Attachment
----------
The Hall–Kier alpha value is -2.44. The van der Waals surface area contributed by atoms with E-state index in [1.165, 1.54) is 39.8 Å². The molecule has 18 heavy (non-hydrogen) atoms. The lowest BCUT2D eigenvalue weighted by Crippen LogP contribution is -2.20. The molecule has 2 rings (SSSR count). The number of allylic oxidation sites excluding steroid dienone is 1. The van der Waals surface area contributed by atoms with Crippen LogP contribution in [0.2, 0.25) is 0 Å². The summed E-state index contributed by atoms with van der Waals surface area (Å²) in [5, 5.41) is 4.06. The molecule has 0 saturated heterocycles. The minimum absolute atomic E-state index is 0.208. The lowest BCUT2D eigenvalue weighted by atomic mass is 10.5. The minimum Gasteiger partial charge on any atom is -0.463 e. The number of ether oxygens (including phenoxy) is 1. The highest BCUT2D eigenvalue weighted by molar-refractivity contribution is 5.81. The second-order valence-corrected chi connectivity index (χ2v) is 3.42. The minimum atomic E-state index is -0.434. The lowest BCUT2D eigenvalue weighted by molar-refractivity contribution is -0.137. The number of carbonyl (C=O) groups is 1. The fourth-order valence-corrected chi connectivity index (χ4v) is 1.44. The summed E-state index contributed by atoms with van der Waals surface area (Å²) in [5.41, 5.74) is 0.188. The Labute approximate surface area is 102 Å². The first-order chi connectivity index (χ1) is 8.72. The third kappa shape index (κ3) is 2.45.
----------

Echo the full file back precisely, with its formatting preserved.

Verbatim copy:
The Hall–Kier alpha value is -2.44. The van der Waals surface area contributed by atoms with E-state index in [1.165, 1.54) is 39.8 Å². The molecule has 18 heavy (non-hydrogen) atoms. The lowest BCUT2D eigenvalue weighted by Crippen LogP contribution is -2.20. The molecule has 2 rings (SSSR count). The number of allylic oxidation sites excluding steroid dienone is 1. The van der Waals surface area contributed by atoms with Crippen LogP contribution in [0.2, 0.25) is 0 Å². The summed E-state index contributed by atoms with van der Waals surface area (Å²) in [5, 5.41) is 4.06. The molecule has 0 saturated heterocycles. The minimum absolute atomic E-state index is 0.208. The lowest BCUT2D eigenvalue weighted by atomic mass is 10.5. The minimum Gasteiger partial charge on any atom is -0.463 e. The number of ether oxygens (including phenoxy) is 1. The highest BCUT2D eigenvalue weighted by molar-refractivity contribution is 5.81. The second-order valence-corrected chi connectivity index (χ2v) is 3.42. The minimum atomic E-state index is -0.434. The lowest BCUT2D eigenvalue weighted by molar-refractivity contribution is -0.137. The number of carbonyl (C=O) groups is 1. The fourth-order valence-corrected chi connectivity index (χ4v) is 1.44. The summed E-state index contributed by atoms with van der Waals surface area (Å²) in [5.41, 5.74) is 0.188. The Labute approximate surface area is 102 Å². The first-order chi connectivity index (χ1) is 8.72. The third kappa shape index (κ3) is 2.45.